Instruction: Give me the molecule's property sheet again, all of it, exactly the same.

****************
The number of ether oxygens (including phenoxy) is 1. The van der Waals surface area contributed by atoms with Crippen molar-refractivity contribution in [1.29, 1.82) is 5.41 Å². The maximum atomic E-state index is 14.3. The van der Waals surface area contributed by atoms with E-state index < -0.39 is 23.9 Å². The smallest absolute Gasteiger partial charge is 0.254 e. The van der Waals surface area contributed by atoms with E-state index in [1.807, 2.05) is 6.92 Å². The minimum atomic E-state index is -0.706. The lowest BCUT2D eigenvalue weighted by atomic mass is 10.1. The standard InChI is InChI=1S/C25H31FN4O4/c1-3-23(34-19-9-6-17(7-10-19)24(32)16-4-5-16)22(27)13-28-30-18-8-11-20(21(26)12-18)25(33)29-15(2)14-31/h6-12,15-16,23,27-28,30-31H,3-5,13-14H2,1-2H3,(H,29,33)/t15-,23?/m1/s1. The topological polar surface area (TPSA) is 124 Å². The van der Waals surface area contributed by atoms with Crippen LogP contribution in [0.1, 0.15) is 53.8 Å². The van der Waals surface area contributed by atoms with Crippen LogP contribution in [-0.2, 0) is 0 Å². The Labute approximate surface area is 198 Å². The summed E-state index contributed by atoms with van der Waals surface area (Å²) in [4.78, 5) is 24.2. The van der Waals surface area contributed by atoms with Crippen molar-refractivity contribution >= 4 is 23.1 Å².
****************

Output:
The number of ether oxygens (including phenoxy) is 1. The van der Waals surface area contributed by atoms with Crippen molar-refractivity contribution in [1.29, 1.82) is 5.41 Å². The maximum atomic E-state index is 14.3. The van der Waals surface area contributed by atoms with E-state index < -0.39 is 23.9 Å². The smallest absolute Gasteiger partial charge is 0.254 e. The van der Waals surface area contributed by atoms with E-state index in [1.807, 2.05) is 6.92 Å². The minimum atomic E-state index is -0.706. The lowest BCUT2D eigenvalue weighted by atomic mass is 10.1. The standard InChI is InChI=1S/C25H31FN4O4/c1-3-23(34-19-9-6-17(7-10-19)24(32)16-4-5-16)22(27)13-28-30-18-8-11-20(21(26)12-18)25(33)29-15(2)14-31/h6-12,15-16,23,27-28,30-31H,3-5,13-14H2,1-2H3,(H,29,33)/t15-,23?/m1/s1. The topological polar surface area (TPSA) is 124 Å². The van der Waals surface area contributed by atoms with Crippen LogP contribution in [0.1, 0.15) is 53.8 Å². The van der Waals surface area contributed by atoms with Crippen LogP contribution in [-0.2, 0) is 0 Å². The Labute approximate surface area is 198 Å². The summed E-state index contributed by atoms with van der Waals surface area (Å²) in [4.78, 5) is 24.2. The van der Waals surface area contributed by atoms with Crippen molar-refractivity contribution >= 4 is 23.1 Å².